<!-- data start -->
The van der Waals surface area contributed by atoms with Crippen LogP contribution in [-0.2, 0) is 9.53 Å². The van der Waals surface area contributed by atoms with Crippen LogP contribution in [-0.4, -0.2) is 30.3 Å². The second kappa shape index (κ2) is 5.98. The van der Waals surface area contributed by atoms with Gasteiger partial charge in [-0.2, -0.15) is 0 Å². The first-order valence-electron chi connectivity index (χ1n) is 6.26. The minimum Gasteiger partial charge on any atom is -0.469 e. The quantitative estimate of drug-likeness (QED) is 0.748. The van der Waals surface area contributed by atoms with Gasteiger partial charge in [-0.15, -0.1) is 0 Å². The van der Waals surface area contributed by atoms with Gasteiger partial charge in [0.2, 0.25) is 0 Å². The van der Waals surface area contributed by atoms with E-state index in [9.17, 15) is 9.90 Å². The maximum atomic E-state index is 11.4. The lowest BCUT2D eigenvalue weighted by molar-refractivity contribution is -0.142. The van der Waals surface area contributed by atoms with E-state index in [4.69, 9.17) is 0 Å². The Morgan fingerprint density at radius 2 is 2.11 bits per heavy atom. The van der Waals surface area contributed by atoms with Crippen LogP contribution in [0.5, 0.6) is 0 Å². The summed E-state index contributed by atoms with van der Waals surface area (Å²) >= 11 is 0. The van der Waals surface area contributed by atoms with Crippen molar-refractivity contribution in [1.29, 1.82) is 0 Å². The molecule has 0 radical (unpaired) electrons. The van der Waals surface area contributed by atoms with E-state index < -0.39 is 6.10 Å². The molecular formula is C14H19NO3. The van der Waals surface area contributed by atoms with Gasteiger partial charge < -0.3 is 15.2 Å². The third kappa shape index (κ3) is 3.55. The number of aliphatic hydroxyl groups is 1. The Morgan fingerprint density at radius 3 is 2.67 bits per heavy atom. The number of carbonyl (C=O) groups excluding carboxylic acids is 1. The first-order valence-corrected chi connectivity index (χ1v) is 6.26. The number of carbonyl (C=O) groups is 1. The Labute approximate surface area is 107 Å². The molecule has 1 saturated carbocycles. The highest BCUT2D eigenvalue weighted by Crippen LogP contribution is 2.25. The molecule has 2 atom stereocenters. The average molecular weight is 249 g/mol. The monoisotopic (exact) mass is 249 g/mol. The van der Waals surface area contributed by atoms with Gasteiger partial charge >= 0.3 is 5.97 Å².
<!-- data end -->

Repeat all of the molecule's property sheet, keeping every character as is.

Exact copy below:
The van der Waals surface area contributed by atoms with Crippen LogP contribution in [-0.2, 0) is 9.53 Å². The van der Waals surface area contributed by atoms with Crippen LogP contribution in [-0.4, -0.2) is 30.3 Å². The second kappa shape index (κ2) is 5.98. The van der Waals surface area contributed by atoms with Gasteiger partial charge in [-0.2, -0.15) is 0 Å². The first-order valence-electron chi connectivity index (χ1n) is 6.26. The minimum Gasteiger partial charge on any atom is -0.469 e. The quantitative estimate of drug-likeness (QED) is 0.748. The van der Waals surface area contributed by atoms with Gasteiger partial charge in [-0.15, -0.1) is 0 Å². The van der Waals surface area contributed by atoms with Gasteiger partial charge in [0.2, 0.25) is 0 Å². The van der Waals surface area contributed by atoms with E-state index in [9.17, 15) is 9.90 Å². The maximum atomic E-state index is 11.4. The lowest BCUT2D eigenvalue weighted by molar-refractivity contribution is -0.142. The van der Waals surface area contributed by atoms with E-state index in [4.69, 9.17) is 0 Å². The Morgan fingerprint density at radius 2 is 2.11 bits per heavy atom. The van der Waals surface area contributed by atoms with Crippen LogP contribution in [0.5, 0.6) is 0 Å². The summed E-state index contributed by atoms with van der Waals surface area (Å²) >= 11 is 0. The van der Waals surface area contributed by atoms with Crippen molar-refractivity contribution in [1.29, 1.82) is 0 Å². The molecule has 0 radical (unpaired) electrons. The van der Waals surface area contributed by atoms with E-state index < -0.39 is 6.10 Å². The molecular formula is C14H19NO3. The van der Waals surface area contributed by atoms with Gasteiger partial charge < -0.3 is 15.2 Å². The third kappa shape index (κ3) is 3.55. The number of aliphatic hydroxyl groups is 1. The Morgan fingerprint density at radius 3 is 2.67 bits per heavy atom. The number of carbonyl (C=O) groups excluding carboxylic acids is 1. The first-order valence-corrected chi connectivity index (χ1v) is 6.26. The number of carbonyl (C=O) groups is 1. The Labute approximate surface area is 107 Å². The molecule has 1 saturated carbocycles. The highest BCUT2D eigenvalue weighted by Crippen LogP contribution is 2.25. The molecule has 2 atom stereocenters. The average molecular weight is 249 g/mol. The monoisotopic (exact) mass is 249 g/mol. The van der Waals surface area contributed by atoms with Gasteiger partial charge >= 0.3 is 5.97 Å².